Another surface modifying agent is a silicone oil, preferably a dimethylsiloxane, having a viscosity of about 20,000 to 3,000,000, preferably 20,000 to 30,000 centistokes. This siloxane can be present in from about 0.3 to 0.8 wt. % of said skin layer.
The third necessary surface modifying agent is a polymer incompatible with the skin layer polymer and it must have a melting point of at least about 150° F. greater than that of the skin polymer. Examples of suitable polymers are polytetrafluoroethylene, the nylons, e.g. nylon 6, nylon 66, polycarbonate and poly(methylpentene), with the latter being preferred. The poly(methylpentene) is a 4-methylpentene-1-based polyolefin. In its preparation, propylene first goes through the dimerization stage to yield 4-methylpentene-1, which is then polymerized to poly(methylpentene). Its melting point is 455° F. and its density is 0.83. On melt blending with the skin polymer, which is predominantly polypropylene in character, two distinct phases result. On rapid mixing, micron size particles of poly(methylpentene) are dispersed throughout the skin copolymer. The poly(methylpentene) material can be melt blended with the skin film polymer in any manner. Any additive proportion, which will promote the antistick characteristics of heat sealed packages employing the finished film of the type described, is contemplated. It is preferred that from about 1,000 to about 6,000 ppm of the poly(methylpentene) be present in the skin layer.
An optional and preferred surface modifying agent for use herein is an amide of a water-insoluble monocarboxylic acid having about 8 to about 24 carbon atoms and mixtures of said amides. Specific examples of this class of amides are erucamide, oleamide, stearamide, behenamide, etc. It is preferred that this additive be included in the highly stereoregular core polypropylene in an amount of about 300 to 400 ppm of the core layer and/or in the skin layer in an amount up to about 2000 p.p.m. It is to be understood that the amide slip agent may be provided in the comparatively low stereoregular copolymer by dispersing the amide in the resin precursor of the comparatively high stereoregular polypropylene alone, the amide then exuding from the base or core film through the copolymer film to its surface. Thus, amide additive in the outer film resin starting material is not necessary, but may be desired.
The percentage of the surface modifying additives in the multi-layer structure should be such as to yield a coefficient of friction of the surface of the skin layers of 0.25. More particularly, the proportions should be such that the coefficient of friction of the surface of the skin layer or layers is about 0.25 at room temperature and is maintainable less than 0.8 up to about 270° F.
To further aid the heat seal characteristics and improve the optical properties of the film, the skin layer can also contain up to 10 wt. % of a natural or synthetic terpene resin, a wax, or a low molecular weight (e.g. 10,000) polyethylene.
The multi-layer films of the present invention can be prepared employing commercially available systems for coextruding resins. The polypropylene homopolymer of comparatively high stereoregularity containing, if desired, amide slip agent, can be coextruded with an ethylene-propylene random copolymer of comparatively low stereoregularity containing the appropriate percentage of the combination of silica, dimethylsiloxane and incompatible polymer dispersed therein. The polymers can be brought to the molten state and coextruded from a conventional extruder through a flat sheet die, the melt streams being combined in an adapter prior to being extruded from the die. After leaving the die orifice, the multi-layer film structure is chilled and the quenched sheet then reheated and stretched, e.g., 4 to 6 times in the machine direction (MD), and subsequently, for example, 4 to 10 times in the transverse direction (TD). The edges of the film can be trimmed and the film wound onto a core. It is preferred, particularly where the film contains an amide slip agent, that the thus formed structure be conditioned or equilibrated by holding the same for a period of about 6 hours to 1 week at a temperature from about 80° to about 125° F., especially preferred is a time from about 6 hrs. to about 72 hrs. at between 100°-125° F. This film will have on the surface thereof a combination of the four additives, amide, silica, silicon oil and the incompatible polymer. The resulting film will have a coefficient of friction of 0.25 or lower and will not block under conditions of tight winding after being held at temperatures up to 140° F.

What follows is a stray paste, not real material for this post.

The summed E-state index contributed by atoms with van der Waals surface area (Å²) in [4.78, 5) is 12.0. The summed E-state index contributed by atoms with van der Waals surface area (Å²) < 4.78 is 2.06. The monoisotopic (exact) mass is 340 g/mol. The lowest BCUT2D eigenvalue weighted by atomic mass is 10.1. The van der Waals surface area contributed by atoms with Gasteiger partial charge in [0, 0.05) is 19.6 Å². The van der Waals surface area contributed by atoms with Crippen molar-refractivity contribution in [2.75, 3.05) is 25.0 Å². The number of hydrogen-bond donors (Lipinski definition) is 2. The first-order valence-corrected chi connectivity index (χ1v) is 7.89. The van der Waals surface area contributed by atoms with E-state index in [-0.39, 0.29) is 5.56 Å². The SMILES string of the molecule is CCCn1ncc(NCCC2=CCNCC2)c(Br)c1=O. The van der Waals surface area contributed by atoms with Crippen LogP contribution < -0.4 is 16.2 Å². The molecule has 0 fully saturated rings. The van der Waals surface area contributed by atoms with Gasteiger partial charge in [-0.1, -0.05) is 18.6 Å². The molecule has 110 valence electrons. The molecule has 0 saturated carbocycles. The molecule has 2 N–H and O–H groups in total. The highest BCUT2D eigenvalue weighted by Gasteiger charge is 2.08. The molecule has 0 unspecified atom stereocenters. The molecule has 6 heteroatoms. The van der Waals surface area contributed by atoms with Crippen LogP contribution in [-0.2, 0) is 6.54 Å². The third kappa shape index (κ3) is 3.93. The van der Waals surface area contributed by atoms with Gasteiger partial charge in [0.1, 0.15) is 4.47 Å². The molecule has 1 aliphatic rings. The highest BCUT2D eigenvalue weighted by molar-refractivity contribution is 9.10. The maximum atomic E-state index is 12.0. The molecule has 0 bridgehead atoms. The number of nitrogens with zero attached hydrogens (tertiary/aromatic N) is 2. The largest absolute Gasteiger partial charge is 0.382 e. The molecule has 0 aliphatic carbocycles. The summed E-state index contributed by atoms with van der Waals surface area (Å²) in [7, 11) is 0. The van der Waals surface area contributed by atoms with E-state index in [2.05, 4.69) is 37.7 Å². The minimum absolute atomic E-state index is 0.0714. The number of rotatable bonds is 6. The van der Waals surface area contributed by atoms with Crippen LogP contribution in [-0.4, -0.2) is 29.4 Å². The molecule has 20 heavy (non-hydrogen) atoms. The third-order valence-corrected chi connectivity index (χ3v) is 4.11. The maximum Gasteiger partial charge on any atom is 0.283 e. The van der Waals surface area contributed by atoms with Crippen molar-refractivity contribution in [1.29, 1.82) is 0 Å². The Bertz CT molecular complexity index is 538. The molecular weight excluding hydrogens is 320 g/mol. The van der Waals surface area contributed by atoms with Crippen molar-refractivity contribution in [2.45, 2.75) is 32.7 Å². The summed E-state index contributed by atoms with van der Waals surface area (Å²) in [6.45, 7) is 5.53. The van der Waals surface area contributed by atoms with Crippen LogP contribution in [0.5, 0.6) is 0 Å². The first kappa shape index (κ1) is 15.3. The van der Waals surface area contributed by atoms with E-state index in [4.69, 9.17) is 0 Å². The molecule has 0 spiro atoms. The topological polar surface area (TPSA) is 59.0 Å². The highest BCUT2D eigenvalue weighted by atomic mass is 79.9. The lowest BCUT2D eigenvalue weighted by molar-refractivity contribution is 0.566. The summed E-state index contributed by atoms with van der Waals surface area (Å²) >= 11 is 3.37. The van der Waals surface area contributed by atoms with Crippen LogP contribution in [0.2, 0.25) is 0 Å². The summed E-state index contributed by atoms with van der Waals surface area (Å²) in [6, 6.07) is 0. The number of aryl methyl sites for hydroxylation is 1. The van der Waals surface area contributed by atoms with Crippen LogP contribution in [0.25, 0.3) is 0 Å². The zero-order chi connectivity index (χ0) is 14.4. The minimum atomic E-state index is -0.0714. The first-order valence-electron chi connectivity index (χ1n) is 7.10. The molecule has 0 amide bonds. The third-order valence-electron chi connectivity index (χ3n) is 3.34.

Some commercially available core polymers, skin polymers and incompatible polymers and their at least approximate melting points are tabulated below:
TABLE______________________________________ MeltingPolymeric Material Point Range______________________________________All Homopolypropylene 321°-325° F.ARCO 9670 (ethylene-propylene random 284° F.copolymer, 3 wt. % ethylene)ARCO W756 (ethylene-propylene random 273° F.copolymer 3.3-3.6 wt. % ethylene)Chisso XF 7500 (ethylene-propylene- 266° F.butene-1 terpolymer,3.5 wt. % ethylene, 4.5 wt. %butene-1)Chisso XF 7700 (ethylene-propylene- 250° F.butene-1 terpolymer,5 wt. % ethylene, 4.5 wt. %butene-1)Solvay KS 400 (ethylene-propylene random 273° F.copolymer)Sumitomo FL 6711 (ethylene-propylene random 255° F.copolymer, 4-6% ethylene)Polycarbonate 518° F. (process temp.)nylon-6 446° F.PTFE 621° F.poly(methylpentene) 455° F.______________________________________